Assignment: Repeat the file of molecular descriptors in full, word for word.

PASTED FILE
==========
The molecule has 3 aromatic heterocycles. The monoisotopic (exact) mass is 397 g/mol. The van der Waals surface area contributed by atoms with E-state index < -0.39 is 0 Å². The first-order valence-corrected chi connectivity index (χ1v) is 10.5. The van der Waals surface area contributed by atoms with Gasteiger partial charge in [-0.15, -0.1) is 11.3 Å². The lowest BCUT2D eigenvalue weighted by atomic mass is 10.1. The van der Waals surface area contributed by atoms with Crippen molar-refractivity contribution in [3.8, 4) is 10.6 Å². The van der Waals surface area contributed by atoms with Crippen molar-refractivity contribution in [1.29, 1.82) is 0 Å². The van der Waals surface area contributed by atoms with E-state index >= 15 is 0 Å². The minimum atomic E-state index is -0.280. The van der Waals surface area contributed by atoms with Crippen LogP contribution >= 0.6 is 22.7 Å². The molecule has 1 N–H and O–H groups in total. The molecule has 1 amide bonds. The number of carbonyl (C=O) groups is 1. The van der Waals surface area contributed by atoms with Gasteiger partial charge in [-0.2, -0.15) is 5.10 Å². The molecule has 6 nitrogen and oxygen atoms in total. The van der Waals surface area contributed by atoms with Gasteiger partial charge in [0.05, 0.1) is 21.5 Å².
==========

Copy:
The molecule has 3 aromatic heterocycles. The monoisotopic (exact) mass is 397 g/mol. The van der Waals surface area contributed by atoms with E-state index < -0.39 is 0 Å². The first-order valence-corrected chi connectivity index (χ1v) is 10.5. The van der Waals surface area contributed by atoms with Gasteiger partial charge in [-0.15, -0.1) is 11.3 Å². The lowest BCUT2D eigenvalue weighted by atomic mass is 10.1. The van der Waals surface area contributed by atoms with Crippen molar-refractivity contribution in [3.8, 4) is 10.6 Å². The van der Waals surface area contributed by atoms with Crippen molar-refractivity contribution in [1.29, 1.82) is 0 Å². The van der Waals surface area contributed by atoms with E-state index >= 15 is 0 Å². The minimum atomic E-state index is -0.280. The van der Waals surface area contributed by atoms with Crippen LogP contribution >= 0.6 is 22.7 Å². The molecule has 1 N–H and O–H groups in total. The molecule has 1 amide bonds. The number of carbonyl (C=O) groups is 1. The van der Waals surface area contributed by atoms with Gasteiger partial charge in [-0.2, -0.15) is 5.10 Å². The molecule has 6 nitrogen and oxygen atoms in total. The van der Waals surface area contributed by atoms with Gasteiger partial charge in [0.05, 0.1) is 21.5 Å².